Data complexity manifests itself in terms of “… large scale, high dimensionality, extreme imbalance, online and real-time interaction and processing, cross-media applications, mixed sources, strong dynamics, high frequency, uncertainty, noise mixed with data, unclear structures, unclear hierarchy, heterogeneous or unclear distribution, strong sparsity, and unclear availability of specific sometimes critical data” (Cao, 2017) [8].
Since data may be structured or unstructured and may have multiple hierarchies, existing statistical methods (e.g., association, correlation, dependence, and causality theories and systems) cannot adequately handle data complexity (Cao, 2013) [9]. Working with complex data necessitates the development of new methods and analytic tools (Daniel, 2017; Gibson and Ifenthaler, 2017; Ifenthaler, 2016; Metzler et al., 2016) [10,11,12,13].
There is a shared agreement that the current pedagogical culture has failed to support evidence-based development and delivery of research methods courses, possibly contributing to the diminishing quality of these courses (Daniel et al., 2017; Kilburn et al., 2014; Wagner et al., 2011) [1,3,14]. The analysis also revealed limited students’ input into the complexity of learning research methods courses. Earley (2014) [15] stated that “evidence of students’ engagement with research methods courses are largely drawn from teachers’ insights and that these teachers are likely to rely on a network of peers and much trial-and-error’ when considering developing their pedagogical approach in research methods courses”. Nind and Wiles (2014) [3] analysed the literature with the goal of understanding how teachers of research methods courses facilitate students’ learning; and identified various forms of pedagogical approaches including active, experiential, and reflexive ways of learning.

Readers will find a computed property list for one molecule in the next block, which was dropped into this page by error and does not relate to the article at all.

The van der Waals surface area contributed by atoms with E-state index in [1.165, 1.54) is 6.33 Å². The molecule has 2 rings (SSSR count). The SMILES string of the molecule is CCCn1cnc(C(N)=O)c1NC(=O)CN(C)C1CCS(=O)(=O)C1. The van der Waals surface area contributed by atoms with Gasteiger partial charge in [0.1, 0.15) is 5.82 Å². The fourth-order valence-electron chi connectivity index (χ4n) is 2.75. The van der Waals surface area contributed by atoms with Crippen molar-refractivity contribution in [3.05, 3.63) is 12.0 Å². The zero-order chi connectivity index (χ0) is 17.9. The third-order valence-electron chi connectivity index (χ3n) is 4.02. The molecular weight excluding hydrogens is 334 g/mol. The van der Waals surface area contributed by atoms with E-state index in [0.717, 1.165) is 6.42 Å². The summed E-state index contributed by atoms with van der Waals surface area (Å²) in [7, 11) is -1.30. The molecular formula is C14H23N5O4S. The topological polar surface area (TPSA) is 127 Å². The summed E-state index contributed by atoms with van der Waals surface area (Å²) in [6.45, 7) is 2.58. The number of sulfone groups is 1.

Research has consistently identified poor learning outcomes associated with research methods courses (Daniel, 2017; Earley, 2007; Lehtinen and Rui, 1996 Garfield and Ahlgren, 1988, Murtonen, 2015) [1,16,17,18,19]. These outcomes are also linked to students’ lack of pre-requisite knowledge needed to understand research methods courses upon entering postgraduate education (Lehti and Lehtinen, 2005; Potter, 2003; Winn, 1995) [20,21,22]. Students’ attitudes towards research methods courses also differ, with some questioning the value of these courses after postgraduate education (Williams et al., 2008) [23]. The literature indicated that students are reluctant to take courses on research methods when they cannot see how they will benefit their future careers (Onwuegbuzie, 2000; Onwuegbuzie et al., 2010) [24,25]. Even those who are interested in research methodology are likely to face significant learning problems because of the complex nature of the content of the subject (Benson and Blackman (2003)) [26].
The literature reported variation in the way research methods courses are designed and taught (Murtonen and Lehtinen, 2005; Onwuegbuzie, 2001) [27,28]. There is also a growing tendency within institutions to characterise research methods courses along the qualitative or quantitative conundrum (Franklin, 1997) [29], raising the questions of quality and consistency in teaching courses. The charaterisation of research methods along methodological traditions can lead to preferences given to one particular methodology over another without theoretical or practical justification. Furthermore, this characterisation reinforces the poor practices of designing and delivering research methods, ignoring the value of combining both methods to handle complex data (Gibson and Ifenthaler, 2017) [11].